Digital time capsule hopes to solidify social media memories

Kate Thackrey

In an age when sharing daily life is as natural as breathing, a new device could consolidate the best parts of current social media platforms.

Users of the Ekko digital time capsule will have the ability to share and organize their photos, videos and even their location in real time and keep them forever. Ekko’s motto is “Be Remembered.”

Ekko CEO Zavosh Zaboliyan said that the capsule is meant to help people experience life from multiple perspectives.

“We all have a need as human beings to share what we’re going through,” Zaboliyan said. “Those moments mean something to us.”

Users can pre-register to buy the five terabyte time capsule — a small wifi camera to capture HD video and LED-lighted shoes — which track GPS location.

Recordings are automatically uploaded as “moments” when a user logs on to their account, and can be categorized with captions. Zaboliyan said that his company is also looking into artificial intelligence to make organization more intuitive.

The capsule would allow for more long-term relevance than current applications, such as Twitter, according to Zaboliyan.

The Toronto-based company made a trip to Austin this weekend to attend Bodyhacking Con, a conference focusing on innovations in technology meant to improve the human body.

R.B. Brenner, the Director of the UT School of Journalism, is a leader in the school’s development and use of virtual reality. He said new technology, such as the Ekko time capsule, has the potential to help users if it can prove its usefulness in the market.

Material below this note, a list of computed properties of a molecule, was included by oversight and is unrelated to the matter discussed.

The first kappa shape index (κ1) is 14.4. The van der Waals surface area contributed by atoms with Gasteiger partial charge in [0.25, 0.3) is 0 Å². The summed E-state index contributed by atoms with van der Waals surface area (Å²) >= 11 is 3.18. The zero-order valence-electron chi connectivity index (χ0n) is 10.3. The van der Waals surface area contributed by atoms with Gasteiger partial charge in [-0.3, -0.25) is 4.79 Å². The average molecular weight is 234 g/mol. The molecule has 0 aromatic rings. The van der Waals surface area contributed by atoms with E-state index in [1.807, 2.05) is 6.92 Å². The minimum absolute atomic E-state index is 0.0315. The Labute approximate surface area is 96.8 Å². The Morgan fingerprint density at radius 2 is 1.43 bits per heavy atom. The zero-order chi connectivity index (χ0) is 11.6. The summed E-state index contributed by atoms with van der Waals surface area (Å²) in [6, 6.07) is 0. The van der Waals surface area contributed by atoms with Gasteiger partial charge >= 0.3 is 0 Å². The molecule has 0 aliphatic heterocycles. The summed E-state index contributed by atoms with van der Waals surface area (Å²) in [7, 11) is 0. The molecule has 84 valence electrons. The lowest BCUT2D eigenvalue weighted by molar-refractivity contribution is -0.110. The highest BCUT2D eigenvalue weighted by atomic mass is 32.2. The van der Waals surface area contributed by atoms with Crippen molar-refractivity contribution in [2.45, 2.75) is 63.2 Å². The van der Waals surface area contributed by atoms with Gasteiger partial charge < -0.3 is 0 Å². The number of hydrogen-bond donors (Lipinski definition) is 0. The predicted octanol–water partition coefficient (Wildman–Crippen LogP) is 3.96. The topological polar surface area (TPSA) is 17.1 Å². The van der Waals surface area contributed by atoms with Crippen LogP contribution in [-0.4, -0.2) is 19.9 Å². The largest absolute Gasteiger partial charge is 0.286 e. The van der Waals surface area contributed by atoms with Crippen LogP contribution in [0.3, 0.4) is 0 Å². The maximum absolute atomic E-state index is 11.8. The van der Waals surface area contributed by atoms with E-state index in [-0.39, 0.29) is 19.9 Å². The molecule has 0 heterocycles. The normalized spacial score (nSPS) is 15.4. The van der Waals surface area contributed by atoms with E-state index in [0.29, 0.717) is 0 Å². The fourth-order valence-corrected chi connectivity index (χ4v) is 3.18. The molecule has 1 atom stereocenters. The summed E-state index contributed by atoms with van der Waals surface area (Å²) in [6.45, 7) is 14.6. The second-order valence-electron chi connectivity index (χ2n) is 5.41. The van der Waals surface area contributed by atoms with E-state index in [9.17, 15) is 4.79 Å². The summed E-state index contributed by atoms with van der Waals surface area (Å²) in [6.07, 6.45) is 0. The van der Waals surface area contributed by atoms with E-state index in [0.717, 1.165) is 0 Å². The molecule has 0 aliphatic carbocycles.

“Clearly, we’ve already moved into a younger generation that is capturing and sharing so much more than my generation did,” Brenner said. “I prefer to have preserved special memories — things that in context have meaning for me.”

Beta testing of Ekko is planned to start this April, and an official model will be available by the end of September, Zaboliyan said.

Gizelle Robinson, a graduate student at the Institute for Cellular and Molecular Biology, said she would be hesitant to use the platform.

“In this technology age, a lot of stuff is going to be remembered that people don’t necessarily want to remember,” Robinson said.

However, Robinson said she could see the applications of the platform for finding information that is buried in the past, such as childhood memories to recall for a speech at a friend’s wedding. Robinson said that although she might not want to remember some of her more cringe-worthy moments, ultimately it is the accumulation of memories that gives life meaning.

“I think people are terrified of death, and their lives revolve around their experiences,” Robinson said. “If you’re just forgotten, it makes it seem like ‘what was the point?’”